It has nothing to do with protecting data. Rather, it protects personal data. That’s information about living people. Not drawings, not prices, not software code.
The GDPR’s definition of personal data is now much broader than previous legislation: “Personal data means any information relating to an identified or identifiable natural person (‘data subject’)”.
The broadening of the definition has meant that under certain circumstances, personal data now includes online identifiers such as IP addresses and mobile device IDs.
By itself, the name “John Smith” may not always be personal data because there are many individuals with that name. However, where the name is combined with other information (such as an address, a place of work, a photograph or a telephone number) this will usually be sufficient to clearly identify one individual.
Do not fall into the trap of assuming that you require a name before you can identify someone. Simply because you do not know the name of an individual does not mean you cannot identify them. You might not know the names of all your neighbours, but you can still identify them! A good example of personal data would be CCTV footage. If you have a camera covering your reception area, then you are gathering personal data if you are monitoring and recording any images.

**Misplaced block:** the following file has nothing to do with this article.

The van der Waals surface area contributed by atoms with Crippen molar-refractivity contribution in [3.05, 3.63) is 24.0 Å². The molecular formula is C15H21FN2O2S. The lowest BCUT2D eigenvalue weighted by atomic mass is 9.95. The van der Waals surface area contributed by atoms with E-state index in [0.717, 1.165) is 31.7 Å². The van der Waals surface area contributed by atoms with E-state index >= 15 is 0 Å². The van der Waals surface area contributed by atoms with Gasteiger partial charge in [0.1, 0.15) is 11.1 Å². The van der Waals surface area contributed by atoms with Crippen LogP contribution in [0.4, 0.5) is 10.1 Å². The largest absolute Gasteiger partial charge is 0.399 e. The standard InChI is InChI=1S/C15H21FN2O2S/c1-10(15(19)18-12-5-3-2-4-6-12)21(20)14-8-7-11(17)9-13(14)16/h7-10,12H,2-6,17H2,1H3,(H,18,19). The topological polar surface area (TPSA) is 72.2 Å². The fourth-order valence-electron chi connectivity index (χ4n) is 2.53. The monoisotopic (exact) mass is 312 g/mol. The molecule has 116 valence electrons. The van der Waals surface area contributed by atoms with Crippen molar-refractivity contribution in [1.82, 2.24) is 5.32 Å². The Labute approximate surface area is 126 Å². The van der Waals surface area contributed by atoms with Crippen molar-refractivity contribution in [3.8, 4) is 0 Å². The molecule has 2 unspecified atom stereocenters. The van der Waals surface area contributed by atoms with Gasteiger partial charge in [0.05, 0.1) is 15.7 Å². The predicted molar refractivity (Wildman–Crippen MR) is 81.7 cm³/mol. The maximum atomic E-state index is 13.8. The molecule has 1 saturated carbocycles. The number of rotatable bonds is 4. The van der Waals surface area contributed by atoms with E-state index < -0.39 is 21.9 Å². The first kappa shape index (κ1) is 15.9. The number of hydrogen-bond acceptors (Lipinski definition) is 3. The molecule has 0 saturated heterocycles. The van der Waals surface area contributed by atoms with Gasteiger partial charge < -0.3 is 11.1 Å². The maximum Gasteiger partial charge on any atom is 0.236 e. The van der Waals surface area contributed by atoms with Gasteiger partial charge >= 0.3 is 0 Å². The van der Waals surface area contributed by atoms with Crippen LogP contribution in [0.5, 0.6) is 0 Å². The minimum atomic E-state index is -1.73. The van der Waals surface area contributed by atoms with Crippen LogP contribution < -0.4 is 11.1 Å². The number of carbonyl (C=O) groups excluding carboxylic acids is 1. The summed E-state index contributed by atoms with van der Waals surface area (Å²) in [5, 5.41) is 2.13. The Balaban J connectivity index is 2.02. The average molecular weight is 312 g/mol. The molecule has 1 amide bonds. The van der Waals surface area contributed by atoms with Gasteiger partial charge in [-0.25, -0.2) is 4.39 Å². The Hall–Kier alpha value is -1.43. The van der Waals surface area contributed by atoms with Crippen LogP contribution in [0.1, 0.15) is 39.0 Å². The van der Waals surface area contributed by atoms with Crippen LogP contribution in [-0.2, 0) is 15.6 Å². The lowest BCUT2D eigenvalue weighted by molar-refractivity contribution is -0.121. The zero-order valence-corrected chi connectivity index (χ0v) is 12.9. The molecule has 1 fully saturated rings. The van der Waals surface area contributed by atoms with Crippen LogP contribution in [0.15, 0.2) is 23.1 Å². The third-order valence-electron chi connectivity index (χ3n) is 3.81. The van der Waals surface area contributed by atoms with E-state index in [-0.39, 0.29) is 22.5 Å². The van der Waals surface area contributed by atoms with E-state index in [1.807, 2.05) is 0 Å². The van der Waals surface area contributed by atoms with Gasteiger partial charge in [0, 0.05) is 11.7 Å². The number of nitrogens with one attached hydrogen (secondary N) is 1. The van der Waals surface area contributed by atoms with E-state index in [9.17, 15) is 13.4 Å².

It is crucial to know what is meant by personal data before you carry out your initial audit. If there is any doubt, then it is safer to err on the side of caution and assume it is personal data and take all necessary steps to protect that data.
From a business risk point of view, you need to be taking all steps to minimise risk. An easy way to do that would be to follow the data protection principles, of ensuring that data is held securely, only the bare minimum of information that you require is retained and also it is only retained for no longer than is absolutely necessary. The GDP has introduced the concept of ‘pseudonymous data’ which is personal data that has been subjected to technological measures (for instance, hashing or encryption). This is a good way to minimise the risk, because if there is a breach, then the data being lost is unlikely to meet the definition of personal data.
If you are in any doubts, then please contact our data protection team.
Time is running out, the GDPR will come into force on the 25th May 2018, don’t get caught out! Click here to read our 12 steps to GDPR compliance.